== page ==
dict.org

The DICT Development Group


Search for:
Search type:
Database:

Database copyright information
Server information


5 definitions found
 for Lief
From The Collaborative International Dictionary of English v.0.48 :

  Lief \Lief\, n.
     A dear one; a sweetheart. [Obs.] --Chaucer.
     [1913 Webster]

From The Collaborative International Dictionary of English v.0.48 :

  Lief \Lief\, adv.
     Gladly; willingly; freely; -- now used only in the phrases,
     had as lief, and would as lief; as, I had, or would, as lief
     go as not.
     [1913 Webster]
  
           All women liefest would
           Be sovereign of man's love.              --Gower.
     [1913 Webster]
  
           I had as lief the town crier spoke my lines. --Shak.
     [1913 Webster]
  
           Far liefer by his dear hand had I die.   --Tennyson.
     [1913 Webster]
  
     Note: The comparative liefer with had or would, and followed
           by the infinitive, either with or without the sign to,
           signifies prefer, choose as preferable, would or had
           rather. In the 16th century rather was substituted for
           liefer in such constructions in literary English, and
           has continued to be generally so used. See Had as
           lief, Had rather, etc., under Had.
           [1913 Webster]

From The Collaborative International Dictionary of English v.0.48 :

  Lief \Lief\ (l[=e]f), n.
     Same as Lif.
     [1913 Webster]

From The Collaborative International Dictionary of English v.0.48 :

  Lief \Lief\ (l[=e]f), a. [Written also lieve.] [OE. leef, lef,
     leof, AS. le['i]f; akin to OS. liof, OFries. liaf, D. lief,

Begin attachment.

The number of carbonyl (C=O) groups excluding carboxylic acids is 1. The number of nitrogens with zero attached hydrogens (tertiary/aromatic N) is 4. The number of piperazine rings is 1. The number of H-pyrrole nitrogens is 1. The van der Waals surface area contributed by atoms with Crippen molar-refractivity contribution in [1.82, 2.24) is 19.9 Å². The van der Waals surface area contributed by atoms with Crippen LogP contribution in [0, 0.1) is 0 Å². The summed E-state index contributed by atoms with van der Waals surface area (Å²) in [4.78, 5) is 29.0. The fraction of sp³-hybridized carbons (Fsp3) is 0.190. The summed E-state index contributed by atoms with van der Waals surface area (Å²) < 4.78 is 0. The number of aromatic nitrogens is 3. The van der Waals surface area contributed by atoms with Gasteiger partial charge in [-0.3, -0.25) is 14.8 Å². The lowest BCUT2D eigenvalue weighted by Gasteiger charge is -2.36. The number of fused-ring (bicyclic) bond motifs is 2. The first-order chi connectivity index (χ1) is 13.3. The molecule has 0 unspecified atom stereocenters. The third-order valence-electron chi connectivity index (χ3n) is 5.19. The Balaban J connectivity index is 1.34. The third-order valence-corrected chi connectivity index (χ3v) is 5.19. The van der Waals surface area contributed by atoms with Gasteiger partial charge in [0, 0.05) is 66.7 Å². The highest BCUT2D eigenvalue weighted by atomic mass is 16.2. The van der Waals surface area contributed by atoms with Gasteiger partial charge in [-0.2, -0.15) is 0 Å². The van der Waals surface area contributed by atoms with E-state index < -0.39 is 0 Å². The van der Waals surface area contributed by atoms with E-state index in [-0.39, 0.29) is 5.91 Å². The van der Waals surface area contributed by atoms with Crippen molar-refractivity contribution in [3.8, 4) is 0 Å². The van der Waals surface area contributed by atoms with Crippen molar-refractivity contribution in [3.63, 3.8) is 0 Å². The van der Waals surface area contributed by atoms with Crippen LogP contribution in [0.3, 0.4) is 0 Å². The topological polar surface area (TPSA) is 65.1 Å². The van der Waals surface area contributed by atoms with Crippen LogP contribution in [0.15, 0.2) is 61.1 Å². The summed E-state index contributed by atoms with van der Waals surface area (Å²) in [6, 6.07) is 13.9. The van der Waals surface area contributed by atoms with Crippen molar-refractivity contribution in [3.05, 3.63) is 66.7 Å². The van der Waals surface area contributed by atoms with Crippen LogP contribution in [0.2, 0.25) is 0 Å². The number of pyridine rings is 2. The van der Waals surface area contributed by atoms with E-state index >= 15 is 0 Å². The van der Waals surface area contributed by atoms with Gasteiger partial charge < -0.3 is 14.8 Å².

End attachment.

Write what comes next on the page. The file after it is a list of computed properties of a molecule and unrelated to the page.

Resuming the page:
G. lieb, OHG. liob, Icel. lj?fr, Sw. ljuf, Goth. liubs, and
     E. love. [root]124. See Love, and cf. Believe, Leave,
     n., Furlough, Libidinous.]
     1. Dear; beloved. [Obs., except in poetry.] "My liefe
        mother." --Chaucer. "My liefest liege." --Shak.
        [1913 Webster]
  
              As thou art lief and dear.            --Tennyson.
        [1913 Webster]
  
     2.
  
     Note: (Used with a form of the verb to be, and the dative of
           the personal pronoun.) Pleasing; agreeable; acceptable;
           preferable. [Obs.] See Lief, adv., and Had as lief,
           under Had.
           [1913 Webster]
  
                 Full lief me were this counsel for to hide.
                                                    --Chaucer.
           [1913 Webster]
  
                 Death me liefer were than such despite.
                                                    --Spenser.
           [1913 Webster]
  
     3. Willing; disposed. [Obs.]
        [1913 Webster]
  
              I am not lief to gab.                 --Chaucer.
        [1913 Webster]
  
              He up arose, however lief or loth.    --Spenser.
        [1913 Webster]

From WordNet (r) 3.0 (2006) :

  lief
      adv 1: in a willing manner; "this was gladly agreed to"; "I
             would fain do it" [syn: gladly, lief, fain]

Contact=webmaster@dict.org Specification=RFC 2229